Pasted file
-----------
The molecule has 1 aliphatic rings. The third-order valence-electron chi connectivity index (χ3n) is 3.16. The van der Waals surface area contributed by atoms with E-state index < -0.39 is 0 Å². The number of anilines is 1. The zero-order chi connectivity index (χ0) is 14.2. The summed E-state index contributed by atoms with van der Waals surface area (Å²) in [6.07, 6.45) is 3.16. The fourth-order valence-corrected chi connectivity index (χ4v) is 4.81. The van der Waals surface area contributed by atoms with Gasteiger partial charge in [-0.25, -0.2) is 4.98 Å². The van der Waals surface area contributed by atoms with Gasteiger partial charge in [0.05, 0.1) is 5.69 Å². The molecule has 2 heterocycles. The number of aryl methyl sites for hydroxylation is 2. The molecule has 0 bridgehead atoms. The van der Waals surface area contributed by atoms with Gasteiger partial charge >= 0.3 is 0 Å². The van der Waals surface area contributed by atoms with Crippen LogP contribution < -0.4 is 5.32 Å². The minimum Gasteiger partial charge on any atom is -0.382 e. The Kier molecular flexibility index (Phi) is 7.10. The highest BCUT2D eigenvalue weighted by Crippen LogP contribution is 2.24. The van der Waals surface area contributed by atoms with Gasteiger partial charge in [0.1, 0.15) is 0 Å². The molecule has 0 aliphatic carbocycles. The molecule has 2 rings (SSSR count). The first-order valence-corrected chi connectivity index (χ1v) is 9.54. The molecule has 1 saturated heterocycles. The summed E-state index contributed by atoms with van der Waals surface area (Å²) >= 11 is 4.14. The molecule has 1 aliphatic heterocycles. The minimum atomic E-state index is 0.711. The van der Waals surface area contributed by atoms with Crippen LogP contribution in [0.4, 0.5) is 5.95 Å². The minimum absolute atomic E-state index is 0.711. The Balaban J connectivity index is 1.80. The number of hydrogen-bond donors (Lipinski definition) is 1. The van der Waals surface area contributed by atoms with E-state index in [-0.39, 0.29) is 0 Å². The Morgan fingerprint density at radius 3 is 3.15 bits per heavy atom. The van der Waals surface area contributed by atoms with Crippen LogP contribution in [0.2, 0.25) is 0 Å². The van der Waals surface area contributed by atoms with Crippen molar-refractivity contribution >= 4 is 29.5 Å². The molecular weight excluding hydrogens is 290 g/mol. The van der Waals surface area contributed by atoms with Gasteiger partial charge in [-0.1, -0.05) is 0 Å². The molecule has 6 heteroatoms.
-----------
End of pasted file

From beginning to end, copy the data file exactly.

The molecule has 1 aliphatic rings. The third-order valence-electron chi connectivity index (χ3n) is 3.16. The van der Waals surface area contributed by atoms with E-state index < -0.39 is 0 Å². The number of anilines is 1. The zero-order chi connectivity index (χ0) is 14.2. The summed E-state index contributed by atoms with van der Waals surface area (Å²) in [6.07, 6.45) is 3.16. The fourth-order valence-corrected chi connectivity index (χ4v) is 4.81. The van der Waals surface area contributed by atoms with Gasteiger partial charge in [-0.25, -0.2) is 4.98 Å². The van der Waals surface area contributed by atoms with Gasteiger partial charge in [0.05, 0.1) is 5.69 Å². The molecule has 2 heterocycles. The number of aryl methyl sites for hydroxylation is 2. The molecule has 0 bridgehead atoms. The van der Waals surface area contributed by atoms with Gasteiger partial charge >= 0.3 is 0 Å². The van der Waals surface area contributed by atoms with Crippen LogP contribution < -0.4 is 5.32 Å². The minimum Gasteiger partial charge on any atom is -0.382 e. The Kier molecular flexibility index (Phi) is 7.10. The highest BCUT2D eigenvalue weighted by Crippen LogP contribution is 2.24. The van der Waals surface area contributed by atoms with Gasteiger partial charge in [0.1, 0.15) is 0 Å². The molecule has 0 aliphatic carbocycles. The molecule has 2 rings (SSSR count). The first-order valence-corrected chi connectivity index (χ1v) is 9.54. The molecule has 1 saturated heterocycles. The summed E-state index contributed by atoms with van der Waals surface area (Å²) >= 11 is 4.14. The molecule has 1 aliphatic heterocycles. The minimum atomic E-state index is 0.711. The van der Waals surface area contributed by atoms with Crippen LogP contribution in [0.4, 0.5) is 5.95 Å². The minimum absolute atomic E-state index is 0.711. The Balaban J connectivity index is 1.80. The number of hydrogen-bond donors (Lipinski definition) is 1. The van der Waals surface area contributed by atoms with E-state index in [-0.39, 0.29) is 0 Å². The Morgan fingerprint density at radius 3 is 3.15 bits per heavy atom. The van der Waals surface area contributed by atoms with Crippen LogP contribution in [0.2, 0.25) is 0 Å². The van der Waals surface area contributed by atoms with Crippen molar-refractivity contribution >= 4 is 29.5 Å². The molecular weight excluding hydrogens is 290 g/mol. The van der Waals surface area contributed by atoms with Gasteiger partial charge in [-0.1, -0.05) is 0 Å². The molecule has 6 heteroatoms.